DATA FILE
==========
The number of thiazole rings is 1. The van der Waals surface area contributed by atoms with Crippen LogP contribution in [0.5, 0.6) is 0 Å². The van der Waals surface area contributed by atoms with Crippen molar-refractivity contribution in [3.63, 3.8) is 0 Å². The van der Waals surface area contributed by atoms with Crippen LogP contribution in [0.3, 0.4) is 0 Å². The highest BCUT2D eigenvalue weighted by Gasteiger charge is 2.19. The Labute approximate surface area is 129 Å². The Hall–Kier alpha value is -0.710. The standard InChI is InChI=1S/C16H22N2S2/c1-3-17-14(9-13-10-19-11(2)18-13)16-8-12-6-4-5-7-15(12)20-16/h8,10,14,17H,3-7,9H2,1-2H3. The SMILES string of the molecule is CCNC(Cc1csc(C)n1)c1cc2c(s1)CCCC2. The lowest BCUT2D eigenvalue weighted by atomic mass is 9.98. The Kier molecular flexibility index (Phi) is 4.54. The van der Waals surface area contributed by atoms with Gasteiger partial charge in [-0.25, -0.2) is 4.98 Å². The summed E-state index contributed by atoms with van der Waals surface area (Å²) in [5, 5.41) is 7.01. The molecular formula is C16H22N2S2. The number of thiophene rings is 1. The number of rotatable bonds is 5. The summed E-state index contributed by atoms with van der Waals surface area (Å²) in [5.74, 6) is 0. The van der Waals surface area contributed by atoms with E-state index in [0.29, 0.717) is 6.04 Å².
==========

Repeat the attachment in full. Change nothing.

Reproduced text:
The number of thiazole rings is 1. The van der Waals surface area contributed by atoms with Crippen LogP contribution in [0.5, 0.6) is 0 Å². The van der Waals surface area contributed by atoms with Crippen molar-refractivity contribution in [3.63, 3.8) is 0 Å². The van der Waals surface area contributed by atoms with Crippen LogP contribution in [0.3, 0.4) is 0 Å². The highest BCUT2D eigenvalue weighted by Gasteiger charge is 2.19. The Labute approximate surface area is 129 Å². The Hall–Kier alpha value is -0.710. The standard InChI is InChI=1S/C16H22N2S2/c1-3-17-14(9-13-10-19-11(2)18-13)16-8-12-6-4-5-7-15(12)20-16/h8,10,14,17H,3-7,9H2,1-2H3. The SMILES string of the molecule is CCNC(Cc1csc(C)n1)c1cc2c(s1)CCCC2. The lowest BCUT2D eigenvalue weighted by atomic mass is 9.98. The Kier molecular flexibility index (Phi) is 4.54. The van der Waals surface area contributed by atoms with Gasteiger partial charge in [-0.25, -0.2) is 4.98 Å². The summed E-state index contributed by atoms with van der Waals surface area (Å²) in [5, 5.41) is 7.01. The molecular formula is C16H22N2S2. The number of thiophene rings is 1. The number of rotatable bonds is 5. The summed E-state index contributed by atoms with van der Waals surface area (Å²) in [5.74, 6) is 0. The van der Waals surface area contributed by atoms with E-state index in [0.29, 0.717) is 6.04 Å².